[Python-Dev] Is Lib/test/crashers/recursive_call.py really a crasher?
brett at python.org
Tue Jun 27 19:06:32 CEST 2006
On 6/27/06, Thomas Wouters <thomas at python.org> wrote:
> On 6/27/06, Brett Cannon <brett at python.org> wrote:
> > If you look at that crasher, you will notice that recursion depth is set
> > to 1 << 30 before any code is run. If you remove that setting high setting
> > and go with the default then the test doesn't crash and raises the
> > appropriate RuntimeError.
> > Setting the recursion depth to such a high number will crash the
> > interpreter even when the proper recursion checks are in place. This
> > doesn't seem like a legit crasher to me if it requires an insane recursion
> > depth that would crash almost any C program that had recursion in it.
> > Anyone have any objections if I call foul on the test and remove it
> > without any changes to Python?
> Well, it's a valid crasher. It crashes Python to recurse too much. The
> recursion limit was added to CPython to prevent the crash from happening too
> easily, but that limit is just an implementation detail (and furthermore,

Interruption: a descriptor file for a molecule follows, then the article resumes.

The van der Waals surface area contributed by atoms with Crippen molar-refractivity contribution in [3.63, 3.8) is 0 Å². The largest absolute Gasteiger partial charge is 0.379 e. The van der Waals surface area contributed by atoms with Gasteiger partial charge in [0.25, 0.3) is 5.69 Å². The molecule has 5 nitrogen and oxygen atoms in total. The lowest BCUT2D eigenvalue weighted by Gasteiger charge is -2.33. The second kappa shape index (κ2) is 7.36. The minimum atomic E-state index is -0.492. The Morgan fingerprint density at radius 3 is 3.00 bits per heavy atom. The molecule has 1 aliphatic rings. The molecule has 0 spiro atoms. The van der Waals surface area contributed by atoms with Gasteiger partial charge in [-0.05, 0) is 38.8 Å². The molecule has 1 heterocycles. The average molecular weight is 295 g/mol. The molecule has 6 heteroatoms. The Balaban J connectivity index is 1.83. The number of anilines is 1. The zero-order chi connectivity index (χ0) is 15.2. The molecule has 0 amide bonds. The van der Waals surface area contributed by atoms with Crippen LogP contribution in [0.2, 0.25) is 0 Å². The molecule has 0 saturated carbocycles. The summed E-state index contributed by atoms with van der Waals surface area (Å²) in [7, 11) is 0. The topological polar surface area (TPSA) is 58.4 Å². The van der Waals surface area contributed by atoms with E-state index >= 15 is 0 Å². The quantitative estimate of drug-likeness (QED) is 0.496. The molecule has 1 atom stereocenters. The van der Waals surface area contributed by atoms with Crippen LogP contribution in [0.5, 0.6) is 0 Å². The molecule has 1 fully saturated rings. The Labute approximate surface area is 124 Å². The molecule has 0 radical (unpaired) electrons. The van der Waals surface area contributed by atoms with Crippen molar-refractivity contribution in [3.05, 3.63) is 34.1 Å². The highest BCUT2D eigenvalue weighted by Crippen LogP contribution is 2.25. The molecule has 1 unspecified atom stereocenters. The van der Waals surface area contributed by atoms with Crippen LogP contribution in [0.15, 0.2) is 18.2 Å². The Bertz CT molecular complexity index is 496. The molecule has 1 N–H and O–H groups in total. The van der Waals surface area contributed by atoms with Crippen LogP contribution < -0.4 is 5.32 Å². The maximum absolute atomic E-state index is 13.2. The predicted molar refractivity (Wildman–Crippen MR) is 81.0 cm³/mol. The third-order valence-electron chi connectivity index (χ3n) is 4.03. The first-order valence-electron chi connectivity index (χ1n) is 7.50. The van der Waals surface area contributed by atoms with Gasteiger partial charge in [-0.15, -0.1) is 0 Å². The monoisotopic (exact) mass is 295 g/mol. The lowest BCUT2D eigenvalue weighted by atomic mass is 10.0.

> the actual limit is just guessed.) It's not like a real solution is
> impossible, it's just very complex. Much like, say, restricted execution :-)
OK, let me rephrase: I don't feel like fixing this if the proper thing
happens when the default recursion depth is in place. There are a ton of
other recursion issues if you set the recursion depth to 1,073,741,824. One
could try to make the interpreter non-recursive or stackless, but I leave
that to people who are smarter than me. =)
And so, with that view, I don't see the test as something that needs special
attention that is brought by being in crashers since I suspect that one will
sit there forever. =)
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